Saturday, June 19, 2010

Satisfaction is fleeting

I dream an idea
It takes form
It inspires me
I plan, prepare and research
I sketch, produce, and conquer
I love it, I'm proud of it, I'm pleased with myself
I hate it!
I start again
But most importantly I grow...

Satisfaction with my images is fleeting. It comes on strong and seduces me with euphoric satisfaction and pride only to peak in the realisation that it could be better. I'm not talking about simply wishing I made something better upon analysing it to death. Of course, we can always find weakness in something we have made and find ways to improve upon it. More so I'm talking about the fragility of our own satisfaction in our creations. Is it boredom? We look at it so much that its appeal dissipates with the waxing tide of its originality. Or is it something to do with the concept that every answer leads to a new question? The moment of creating something that was once an idea or a moment of inspiration leaves a void or a vacuum and a new idea must fill the space in our creative bank. We may not know what that idea is yet but there in lies the elegance of our fleeting satisfaction. It drives us to create again, to seek out inspiration, and improve on our previous invention. So in creating our newest work we also create our next idea. And isn't that exciting? A never-ending engine of creativity. As long as we keep ourselves well oiled, inspired and open to new ideas the potential is infinite!

Friday, June 11, 2010

Bigmacs won't increase your creativity

I just read a great blog post by a photographer I greatly admire, Nick Onken, called Expanding Your Default. In it he talks about the place we fall back to as artists when under pressure. That place where we know we can perform to a certain level. Where we feel comfortable and confident. It’s the Bigmac spot. You know exactly what it will taste (look) like and they’ll be no surprises (no creative boundaries pushed). We all need that space because without it we have no platform from which to advance and improve. But in the same way as an athlete uses his or her fitness baseline as a platform to push it to the next level. So to do we as artists need to be aware of a our creative baseline so that every time we embark on a new creative venture we know we have to push beyond that point, work harder and improve.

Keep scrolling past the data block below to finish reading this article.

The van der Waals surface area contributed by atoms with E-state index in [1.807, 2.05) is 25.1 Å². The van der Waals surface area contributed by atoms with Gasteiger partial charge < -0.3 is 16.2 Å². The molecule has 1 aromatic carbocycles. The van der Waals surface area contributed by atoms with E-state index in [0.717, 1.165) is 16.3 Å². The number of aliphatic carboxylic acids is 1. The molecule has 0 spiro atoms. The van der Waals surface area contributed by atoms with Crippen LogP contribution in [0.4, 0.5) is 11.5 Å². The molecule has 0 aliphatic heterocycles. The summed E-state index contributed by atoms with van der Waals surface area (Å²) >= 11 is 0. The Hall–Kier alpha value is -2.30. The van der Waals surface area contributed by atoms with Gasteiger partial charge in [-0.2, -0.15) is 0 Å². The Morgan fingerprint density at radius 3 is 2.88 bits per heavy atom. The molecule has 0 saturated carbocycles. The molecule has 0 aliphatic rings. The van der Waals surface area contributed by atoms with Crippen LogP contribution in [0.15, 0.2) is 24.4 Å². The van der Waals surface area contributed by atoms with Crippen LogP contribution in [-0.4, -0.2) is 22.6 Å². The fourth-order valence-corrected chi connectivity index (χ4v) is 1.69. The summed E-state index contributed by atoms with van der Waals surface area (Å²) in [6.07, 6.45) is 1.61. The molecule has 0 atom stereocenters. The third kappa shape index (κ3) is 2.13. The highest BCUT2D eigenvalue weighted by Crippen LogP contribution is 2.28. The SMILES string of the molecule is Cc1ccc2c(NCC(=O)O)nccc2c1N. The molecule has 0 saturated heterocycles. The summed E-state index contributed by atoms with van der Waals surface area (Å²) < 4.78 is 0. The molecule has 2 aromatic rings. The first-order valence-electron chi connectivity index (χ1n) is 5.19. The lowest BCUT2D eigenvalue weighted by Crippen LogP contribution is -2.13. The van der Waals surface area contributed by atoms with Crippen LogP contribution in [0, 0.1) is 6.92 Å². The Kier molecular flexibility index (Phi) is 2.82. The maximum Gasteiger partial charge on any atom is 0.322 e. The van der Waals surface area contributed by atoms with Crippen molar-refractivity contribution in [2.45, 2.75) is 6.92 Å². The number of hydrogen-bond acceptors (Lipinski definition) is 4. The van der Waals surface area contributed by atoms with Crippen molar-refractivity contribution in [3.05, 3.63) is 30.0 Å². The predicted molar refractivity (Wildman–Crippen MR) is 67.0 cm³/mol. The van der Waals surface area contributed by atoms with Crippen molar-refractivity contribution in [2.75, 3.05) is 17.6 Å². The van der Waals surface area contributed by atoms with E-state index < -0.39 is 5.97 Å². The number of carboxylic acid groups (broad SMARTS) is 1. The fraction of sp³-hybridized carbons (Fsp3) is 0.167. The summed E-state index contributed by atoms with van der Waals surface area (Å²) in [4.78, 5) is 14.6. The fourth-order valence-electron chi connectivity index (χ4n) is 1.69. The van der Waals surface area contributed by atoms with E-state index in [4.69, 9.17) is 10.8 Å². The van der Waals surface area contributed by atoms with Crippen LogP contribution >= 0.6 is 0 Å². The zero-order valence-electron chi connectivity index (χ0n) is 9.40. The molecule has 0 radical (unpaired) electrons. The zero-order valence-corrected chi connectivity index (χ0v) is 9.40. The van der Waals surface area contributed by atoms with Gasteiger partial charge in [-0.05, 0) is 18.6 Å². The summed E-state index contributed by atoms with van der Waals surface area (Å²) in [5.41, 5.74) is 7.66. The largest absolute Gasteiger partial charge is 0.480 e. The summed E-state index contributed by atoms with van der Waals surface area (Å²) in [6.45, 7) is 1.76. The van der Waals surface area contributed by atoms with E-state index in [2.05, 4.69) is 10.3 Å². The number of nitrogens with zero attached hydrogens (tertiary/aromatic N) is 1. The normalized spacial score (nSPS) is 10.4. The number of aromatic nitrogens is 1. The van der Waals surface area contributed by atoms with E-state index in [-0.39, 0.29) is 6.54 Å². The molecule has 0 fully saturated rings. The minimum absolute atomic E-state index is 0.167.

I’ve been shooting a lot of new imagery for my portfolio over the past few months. The shoots have all been completely different ranging from cycling down mountains to shooting in lakes and swimming pools. Sometimes I feel like I defaulted, resorting to my Bigmac spot. That's in part because the challenges of using new lightening techniques or shooting in demanding locations mean that I was already pushing my creative skills to the limit. But I don’t like to default. I don’t like to keep composing images in the same way, use the same lighting technique, interact with my models in the same way. I’m relying on what I know is tried and tested rather than pushing myself. And that won't increase my creativity.

So what to do? Whenever I hit this space I need an intervention, something that can inspire me, or shift my gears and in doing so empower me to a new way of seeing. Sometimes I go and find new photographers work to look at or more often the work of designers and illustrators. I love cartoonists like Justin Bilicki. Whatever it is it’s a process and its rejuvenating. Its part of the magical journey of being an artist and a professional. We can always improve and refine our vision and that is the most important thing – being aware of the process, the journey and being willing to continually evolve.